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  (Source: media.komonews.com)
Texas Comptroller charged Amazon $269 million in sales taxes that were not collected on online sales in the state, provoking Amazon to close its distribution center and cancel plans to expand its operations in Texas

Amazon has announced that it is closing one of its distribution centers and canceling operation expansions in Texas due to a dispute with the state's comptroller over millions of dollars in sales taxes. However, Governor Rick Perry (R-Texas) isn't letting the internet retail giant go that easily. 

Amazon made the decision to close a suburban Dallas distribution center after Texas State Comptroller Susan Combs told the company that they were responsible for $269 million in sales taxes that were not collected on online sales in the state. 

"We regret losing any business in Texas, but our position hasn't changed: If you have a presence in the state of Texas, you are required to pay sales tax just like any other business that has a presence in Texas," said Allen Spelce, a spokesman for Texas Comptroller Susan Combs.  

But Perry disagrees with Combs' decision to charge Amazon millions of dollars in sales taxes, and to let the company leave the state of Texas. Amazon's decision to close its Irving distribution center and cancel plans to expand operations in Texas will result in job losses as well as the loss of tens of millions of investment dollars to the state.

"That is a problem and I would suggest to you that we need to look at that decision that our comptroller made," said Perry. "The comptroller made that decision independently. I would tell you from my perspective that's not the decision I would have made."

Perry added that Combs shouldn't have pinned the sales taxes on Amazon's Dallas distribution center, since it doesn't have a storefront and is not responsible for such matters. 

"You couldn't go in and buy anything out of that store, and that, historically, has been the way we defined whether you pay taxes or not - if you had a storefront," said Perry. "This obviously didn't have a storefront. It was specifically there to manage products that need to be shipped out." 

Perry is looking to get the legislature involved to keep Amazon in Texas, but it may already be too late. Amazon's Dave Clark, vice president of operations, has announced that the company will close its Irving distribution center on April 12, and will cease all plans to expand operations in the state of Texas, which will eliminate 1,000 potential jobs and cut tens of millions of potential investment dollars to the state as well. 

"We don't want to be onerous on tax policy where businesses and I would say I'm having a hard time getting my hands around this one," said Perry. "Texas should be a bastion for businesses, not one where they're sitting there going 'we'd rather go over to Oklahoma where we could get a better deal.' Texas doesn't want to make itself less competitive with its tax decisions."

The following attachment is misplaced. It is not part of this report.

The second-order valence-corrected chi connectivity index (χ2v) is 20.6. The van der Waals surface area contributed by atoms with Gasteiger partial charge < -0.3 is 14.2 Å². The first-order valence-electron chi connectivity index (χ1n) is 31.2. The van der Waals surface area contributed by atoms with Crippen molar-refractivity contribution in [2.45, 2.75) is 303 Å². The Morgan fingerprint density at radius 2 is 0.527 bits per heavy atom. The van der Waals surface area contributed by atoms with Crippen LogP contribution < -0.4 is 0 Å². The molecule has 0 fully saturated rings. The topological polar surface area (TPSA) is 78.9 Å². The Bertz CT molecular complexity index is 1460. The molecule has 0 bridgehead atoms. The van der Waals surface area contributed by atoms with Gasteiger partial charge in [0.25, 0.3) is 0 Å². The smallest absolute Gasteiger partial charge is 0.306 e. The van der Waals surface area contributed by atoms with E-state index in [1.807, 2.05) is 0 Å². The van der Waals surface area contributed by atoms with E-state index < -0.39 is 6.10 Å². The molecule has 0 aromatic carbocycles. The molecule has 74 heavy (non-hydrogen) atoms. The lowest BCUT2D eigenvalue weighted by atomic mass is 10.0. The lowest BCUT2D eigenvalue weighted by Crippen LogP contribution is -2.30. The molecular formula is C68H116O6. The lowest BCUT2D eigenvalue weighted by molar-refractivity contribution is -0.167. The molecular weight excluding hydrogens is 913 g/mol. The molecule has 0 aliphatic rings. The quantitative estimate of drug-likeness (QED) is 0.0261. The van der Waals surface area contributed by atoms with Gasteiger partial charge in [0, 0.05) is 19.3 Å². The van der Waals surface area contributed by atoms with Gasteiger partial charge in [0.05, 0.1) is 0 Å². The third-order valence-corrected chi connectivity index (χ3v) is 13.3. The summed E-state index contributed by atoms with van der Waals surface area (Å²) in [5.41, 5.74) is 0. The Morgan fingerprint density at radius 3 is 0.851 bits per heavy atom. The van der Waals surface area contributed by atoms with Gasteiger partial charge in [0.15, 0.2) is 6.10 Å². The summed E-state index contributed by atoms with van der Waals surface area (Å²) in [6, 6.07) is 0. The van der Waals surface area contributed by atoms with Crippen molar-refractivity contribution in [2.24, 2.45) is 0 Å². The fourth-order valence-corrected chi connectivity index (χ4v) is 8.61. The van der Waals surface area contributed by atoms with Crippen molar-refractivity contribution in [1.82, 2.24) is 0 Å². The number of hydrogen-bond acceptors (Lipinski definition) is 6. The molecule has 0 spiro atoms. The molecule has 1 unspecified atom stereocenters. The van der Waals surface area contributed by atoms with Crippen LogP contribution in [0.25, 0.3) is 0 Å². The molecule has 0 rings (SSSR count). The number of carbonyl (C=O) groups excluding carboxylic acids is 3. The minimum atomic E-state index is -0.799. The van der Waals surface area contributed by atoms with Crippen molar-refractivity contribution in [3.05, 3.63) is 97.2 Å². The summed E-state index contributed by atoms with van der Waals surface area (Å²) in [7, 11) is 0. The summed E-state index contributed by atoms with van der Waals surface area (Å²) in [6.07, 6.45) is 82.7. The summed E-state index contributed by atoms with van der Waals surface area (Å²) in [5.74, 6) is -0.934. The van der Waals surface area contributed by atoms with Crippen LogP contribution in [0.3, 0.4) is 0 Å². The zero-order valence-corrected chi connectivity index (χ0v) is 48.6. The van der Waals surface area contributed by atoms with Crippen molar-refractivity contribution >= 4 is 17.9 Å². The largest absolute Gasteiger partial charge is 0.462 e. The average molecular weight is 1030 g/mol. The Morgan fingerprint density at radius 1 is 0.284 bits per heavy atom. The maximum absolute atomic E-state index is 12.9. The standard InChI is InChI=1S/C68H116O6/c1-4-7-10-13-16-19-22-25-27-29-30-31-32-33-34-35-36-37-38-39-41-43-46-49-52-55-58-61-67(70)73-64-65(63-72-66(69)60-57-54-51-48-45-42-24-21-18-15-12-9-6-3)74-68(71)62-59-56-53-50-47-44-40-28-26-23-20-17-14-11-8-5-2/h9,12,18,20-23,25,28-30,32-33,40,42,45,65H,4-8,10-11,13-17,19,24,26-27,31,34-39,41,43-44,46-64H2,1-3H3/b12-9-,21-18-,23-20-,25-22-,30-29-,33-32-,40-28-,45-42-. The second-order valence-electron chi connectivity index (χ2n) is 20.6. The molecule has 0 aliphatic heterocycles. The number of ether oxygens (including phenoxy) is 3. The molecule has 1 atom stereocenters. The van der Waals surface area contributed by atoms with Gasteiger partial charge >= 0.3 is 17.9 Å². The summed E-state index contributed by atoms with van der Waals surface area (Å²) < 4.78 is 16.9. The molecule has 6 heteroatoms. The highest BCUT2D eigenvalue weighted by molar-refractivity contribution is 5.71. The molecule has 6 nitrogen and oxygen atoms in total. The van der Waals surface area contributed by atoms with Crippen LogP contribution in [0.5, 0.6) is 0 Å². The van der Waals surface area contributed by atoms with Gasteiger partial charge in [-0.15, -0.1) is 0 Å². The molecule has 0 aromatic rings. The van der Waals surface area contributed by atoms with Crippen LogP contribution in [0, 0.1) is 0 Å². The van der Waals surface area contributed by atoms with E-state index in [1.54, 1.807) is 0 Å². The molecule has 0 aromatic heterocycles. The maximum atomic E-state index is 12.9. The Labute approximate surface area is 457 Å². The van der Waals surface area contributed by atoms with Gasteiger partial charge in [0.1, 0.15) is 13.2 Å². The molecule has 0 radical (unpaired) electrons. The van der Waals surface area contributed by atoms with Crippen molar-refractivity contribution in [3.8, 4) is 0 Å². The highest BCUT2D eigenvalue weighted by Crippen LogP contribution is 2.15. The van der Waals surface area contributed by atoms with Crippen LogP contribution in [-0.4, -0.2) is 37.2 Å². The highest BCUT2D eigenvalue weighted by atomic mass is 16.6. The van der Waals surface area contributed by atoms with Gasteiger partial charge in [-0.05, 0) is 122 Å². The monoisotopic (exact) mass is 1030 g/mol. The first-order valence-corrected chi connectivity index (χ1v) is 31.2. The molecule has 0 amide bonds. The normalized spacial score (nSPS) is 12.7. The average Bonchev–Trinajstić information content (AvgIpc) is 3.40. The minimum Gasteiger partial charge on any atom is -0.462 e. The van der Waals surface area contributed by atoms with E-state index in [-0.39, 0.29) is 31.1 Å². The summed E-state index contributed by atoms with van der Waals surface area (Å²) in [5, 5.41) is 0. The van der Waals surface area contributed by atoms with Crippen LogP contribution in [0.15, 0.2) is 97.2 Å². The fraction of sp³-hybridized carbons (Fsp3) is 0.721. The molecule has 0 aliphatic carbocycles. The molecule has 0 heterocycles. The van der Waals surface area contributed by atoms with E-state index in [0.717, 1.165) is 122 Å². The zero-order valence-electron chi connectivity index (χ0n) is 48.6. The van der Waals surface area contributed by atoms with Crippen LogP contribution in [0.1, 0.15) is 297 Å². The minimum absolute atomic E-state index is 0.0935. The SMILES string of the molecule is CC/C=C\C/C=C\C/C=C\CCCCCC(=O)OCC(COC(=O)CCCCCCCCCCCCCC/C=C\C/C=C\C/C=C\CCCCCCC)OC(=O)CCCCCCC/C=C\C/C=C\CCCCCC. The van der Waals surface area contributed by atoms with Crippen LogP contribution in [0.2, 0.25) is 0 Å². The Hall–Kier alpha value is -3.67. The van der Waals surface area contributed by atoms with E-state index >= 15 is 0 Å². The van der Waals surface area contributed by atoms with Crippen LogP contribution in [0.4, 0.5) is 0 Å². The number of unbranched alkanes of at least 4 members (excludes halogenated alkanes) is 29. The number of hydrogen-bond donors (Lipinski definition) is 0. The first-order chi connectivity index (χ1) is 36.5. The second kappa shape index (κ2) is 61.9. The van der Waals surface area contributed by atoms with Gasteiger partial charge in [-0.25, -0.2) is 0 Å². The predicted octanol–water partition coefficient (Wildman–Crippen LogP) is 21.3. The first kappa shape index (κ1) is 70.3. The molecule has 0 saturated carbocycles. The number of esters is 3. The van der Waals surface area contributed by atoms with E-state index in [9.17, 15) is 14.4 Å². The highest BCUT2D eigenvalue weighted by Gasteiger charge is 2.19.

According to Spelce, Texas loses about $600 million in online sales taxes annually. Currently, a case is pending before the State Office of Administrative Hearings regarding the $269 million in sales taxes from Amazon. 



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RE: Big Parasite
By Drag0nFire on 2/14/2011 10:48:49 AM , Rating: 2
It's not Amazon that uses the state services; rather, it is the people of Texas who purchased their merchandise at Amazon that consume state services. This is the purpose of "sales tax" - a percentage of the value of all purchases made by the People of Texas are collected by the government to fund state services for the People of Texas.

Also remember that as a citizen, you owe sales tax on all purchases made including those made at a merchant that has no business presence in your state. The difference is simply that Amazon is not responsible for collecting tax revenues if it has no business presence in a state.

This said, the current system is broken. Most online buyers do not pay the sales tax, and this loophole for online purchases is becoming more and more significant in terms of revenue lost to the state governments. I think it will be important to resolve it decisively in a just and uniform manner. The system as it is places unfair burden on brick&mortar businesses.


RE: Big Parasite
By theapparition on 2/14/2011 11:07:57 AM , Rating: 3
Thank you Drag0nFire, very well put.

To the OP, Amazon should not have to pay $249mil in taxes, but they should have collected $249mil in sales tax from Texas consumers. The law is clear, if you are required to collect tax, and don't, you are repsonsible to pay them and can't retroactively go back after employees/customers. Amazon only has themselves to blame for this.

quote:
This said, the current system is broken. Most online buyers do not pay the sales tax, and this loophole for online purchases is becoming more and more significant in terms of revenue lost to the state governments. I think it will be important to resolve it decisively in a just and uniform manner. The system as it is places unfair burden on brick&mortar businesses.

Couldn't agree more.


RE: Big Parasite
By paydirt on 2/14/2011 11:48:48 AM , Rating: 2
I posted above. The non-collection of sales tax:

*hurts property values (lower retail activity, fewer retail jobs, fewer jobs to maintain/support retail operations, lower employment leads to less demand for residential housing)
*hurts local tax collection (primarily due to lower property values, but also from local sales tax non-collection)
*directly hurts state tax collection
*hurts local employment (the loss of the TX facility might cost 1,000 direct jobs, but it may have already destroyed many more jobs--which will likely be restored)

local and non-local businesses should be on the same footing.

AND I'm a conservative/libertarian


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